Molecular Ecology Research for Marine Mammal Conservation

Molecular Ecology Research for Marine Mammal Conservation
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Back in 1999 as an undergraduate student in Marine Biology I was a crew member of the Voyage of the Odyssey in the Gulf of California. Since then until 2007 I worked and collaborated on diverse projects related to the ecology and molecular ecology of sperm whales and other cetaceans. When I graduated from my bachelor’s degree I leaded a small projected related to sex determination of sperm whales in the Gulf of California in collaboration with the Conservation Genetics Laboratory at Southwest fisheries Science Center, Centro de Investigaciones Biologicas del Noroestas and the Ocean Alliance publication link. This project opened many doors to continue working on this type of research I enjoyed.

Further I developed my master’s degree at CIBNOR in collaboration with SWFSC. My thesis work coupled the development of novel genetic methods with directed studies on sperm whales in the Gulf of California and the development of a technique for molecular sex determination applicable to 33 cetacean species. This is widely used to study threatened cetacean populations. I used this technique to continue studying sperm whales in the Gulf of California and the central Pacific and generated information useful to promote conservation strategies for this species.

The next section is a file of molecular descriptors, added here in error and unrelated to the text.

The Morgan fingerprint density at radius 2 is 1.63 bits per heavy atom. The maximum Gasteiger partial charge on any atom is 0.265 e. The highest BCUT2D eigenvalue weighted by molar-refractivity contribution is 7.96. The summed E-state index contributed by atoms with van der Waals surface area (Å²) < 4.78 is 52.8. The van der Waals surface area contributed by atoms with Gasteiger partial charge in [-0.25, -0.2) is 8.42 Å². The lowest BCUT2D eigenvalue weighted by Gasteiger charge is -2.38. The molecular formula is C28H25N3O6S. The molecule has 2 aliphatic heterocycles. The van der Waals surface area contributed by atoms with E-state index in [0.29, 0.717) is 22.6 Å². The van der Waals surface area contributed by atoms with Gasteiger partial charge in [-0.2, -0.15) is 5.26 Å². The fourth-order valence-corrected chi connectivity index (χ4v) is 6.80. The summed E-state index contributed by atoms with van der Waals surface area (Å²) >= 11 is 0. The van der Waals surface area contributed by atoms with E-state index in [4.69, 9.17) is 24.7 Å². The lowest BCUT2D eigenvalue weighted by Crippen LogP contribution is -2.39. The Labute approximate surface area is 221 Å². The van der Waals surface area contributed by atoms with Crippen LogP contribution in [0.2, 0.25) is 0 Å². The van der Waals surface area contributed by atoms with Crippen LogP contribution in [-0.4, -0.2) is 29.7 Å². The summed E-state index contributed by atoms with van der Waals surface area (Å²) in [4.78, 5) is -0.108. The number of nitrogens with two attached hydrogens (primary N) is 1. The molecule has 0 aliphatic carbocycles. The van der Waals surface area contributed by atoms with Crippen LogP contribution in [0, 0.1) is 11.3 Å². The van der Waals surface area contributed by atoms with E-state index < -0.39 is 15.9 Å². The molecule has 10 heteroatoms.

After my master’s I got a job at SWFSC and continued working on developing techniques to screen SNP’s (single nucleotide polymorphisms) in different sperm whale populations of the Pacific and using nuclear markers to study male sperm whales in the Gulf of California. Throughout this period I enjoyed collaborating with a diverse group of colleagues which really motivated me about marine conservation. Our work was presented in international conferences and published in leading journals.

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